Homes passed as part of urban extension plans

A proposal for up to 215 homes in a Cheshire town has been approved after the secretary of state agreed that it would not stop a wider urban extension from achieving a coordinated and sustainable form.

The outline application proposed housing development on about six hectares and identified more than three hectares for public open space and structural landscaping. The council and appellant agreed that the scheme accorded with the development plan, no loss of high-quality farmland would result, 30 per cent of the units would be affordable and the landscape impact would not be significantly adverse. The council supported the scheme, subject to conditions linking the final design with an emerging development brief, but the town council and others maintained their opposition.

The inspector placed weight on the site’s inclusion in a planned urban extension including up to 1,000 dwellings and various other uses. The main issue related to the need for an agreed development brief in advance of any permission being granted. A draft brief had been prepared but not agreed, so the appeal scheme would not accord with the development plan policies relating to the site.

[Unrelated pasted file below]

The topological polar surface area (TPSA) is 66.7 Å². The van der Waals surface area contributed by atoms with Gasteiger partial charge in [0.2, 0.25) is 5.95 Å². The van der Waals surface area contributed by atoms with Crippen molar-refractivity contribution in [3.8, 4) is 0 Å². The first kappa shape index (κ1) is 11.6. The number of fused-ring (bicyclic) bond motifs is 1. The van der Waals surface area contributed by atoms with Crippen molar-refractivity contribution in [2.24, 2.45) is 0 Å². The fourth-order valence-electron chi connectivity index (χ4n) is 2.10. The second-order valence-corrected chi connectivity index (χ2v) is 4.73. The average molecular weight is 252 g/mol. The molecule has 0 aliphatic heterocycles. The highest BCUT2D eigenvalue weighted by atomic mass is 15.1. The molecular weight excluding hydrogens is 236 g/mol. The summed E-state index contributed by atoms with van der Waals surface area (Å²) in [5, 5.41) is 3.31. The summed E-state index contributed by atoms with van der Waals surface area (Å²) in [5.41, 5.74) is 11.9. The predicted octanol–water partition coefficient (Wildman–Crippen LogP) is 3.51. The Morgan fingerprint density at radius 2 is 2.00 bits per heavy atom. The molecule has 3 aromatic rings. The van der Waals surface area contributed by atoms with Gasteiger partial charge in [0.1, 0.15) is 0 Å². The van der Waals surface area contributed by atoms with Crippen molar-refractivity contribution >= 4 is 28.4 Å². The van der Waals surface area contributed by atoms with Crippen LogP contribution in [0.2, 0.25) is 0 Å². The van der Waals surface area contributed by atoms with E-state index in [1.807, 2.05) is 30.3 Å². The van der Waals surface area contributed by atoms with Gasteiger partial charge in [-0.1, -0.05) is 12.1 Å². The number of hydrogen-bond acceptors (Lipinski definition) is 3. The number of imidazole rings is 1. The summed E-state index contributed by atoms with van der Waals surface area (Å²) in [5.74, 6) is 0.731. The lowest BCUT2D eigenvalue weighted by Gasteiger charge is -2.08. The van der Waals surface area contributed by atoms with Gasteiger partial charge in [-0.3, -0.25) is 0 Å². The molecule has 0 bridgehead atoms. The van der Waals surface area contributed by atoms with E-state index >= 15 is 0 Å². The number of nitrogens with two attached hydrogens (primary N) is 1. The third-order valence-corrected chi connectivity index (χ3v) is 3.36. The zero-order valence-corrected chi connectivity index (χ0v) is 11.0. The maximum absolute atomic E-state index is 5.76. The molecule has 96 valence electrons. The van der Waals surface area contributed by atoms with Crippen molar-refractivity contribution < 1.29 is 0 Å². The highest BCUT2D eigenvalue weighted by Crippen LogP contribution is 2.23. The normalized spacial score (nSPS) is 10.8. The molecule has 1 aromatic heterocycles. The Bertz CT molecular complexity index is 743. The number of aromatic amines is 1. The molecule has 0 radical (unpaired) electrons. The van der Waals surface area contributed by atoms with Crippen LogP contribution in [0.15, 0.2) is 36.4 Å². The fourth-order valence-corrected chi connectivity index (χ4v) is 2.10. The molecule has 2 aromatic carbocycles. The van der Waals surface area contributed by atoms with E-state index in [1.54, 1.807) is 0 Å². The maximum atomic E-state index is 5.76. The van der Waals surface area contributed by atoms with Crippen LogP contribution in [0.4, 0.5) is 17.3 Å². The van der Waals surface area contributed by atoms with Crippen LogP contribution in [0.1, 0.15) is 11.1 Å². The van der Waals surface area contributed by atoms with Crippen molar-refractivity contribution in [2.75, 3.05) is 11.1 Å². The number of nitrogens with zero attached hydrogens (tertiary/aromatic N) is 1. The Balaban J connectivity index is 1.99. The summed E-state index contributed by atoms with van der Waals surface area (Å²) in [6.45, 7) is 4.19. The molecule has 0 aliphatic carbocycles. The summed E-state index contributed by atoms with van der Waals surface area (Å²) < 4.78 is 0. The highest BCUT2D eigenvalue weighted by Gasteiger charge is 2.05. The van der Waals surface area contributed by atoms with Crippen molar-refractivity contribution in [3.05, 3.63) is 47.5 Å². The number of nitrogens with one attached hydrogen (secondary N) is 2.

The inspector found that the appellant had carefully considered how the homes would be integrated into the new urban quarter. Subject to an appropriate section 106 obligation and condition, he was satisfied that allowing the appeal would not prevent the coordinated and sustainable form of development sought by the draft brief. He agreed with the council that financial contributions towards education, a country park and a new community/village hall were reasonable and necessary.

The secretary of state agreed, also concluding that a condition tying the submission of reserved matters to the emerging development brief was unnecessary. He saw no need for the appellant to make a financial contribution towards improved health facilities.

Inspector: David Prentis; Inquiry


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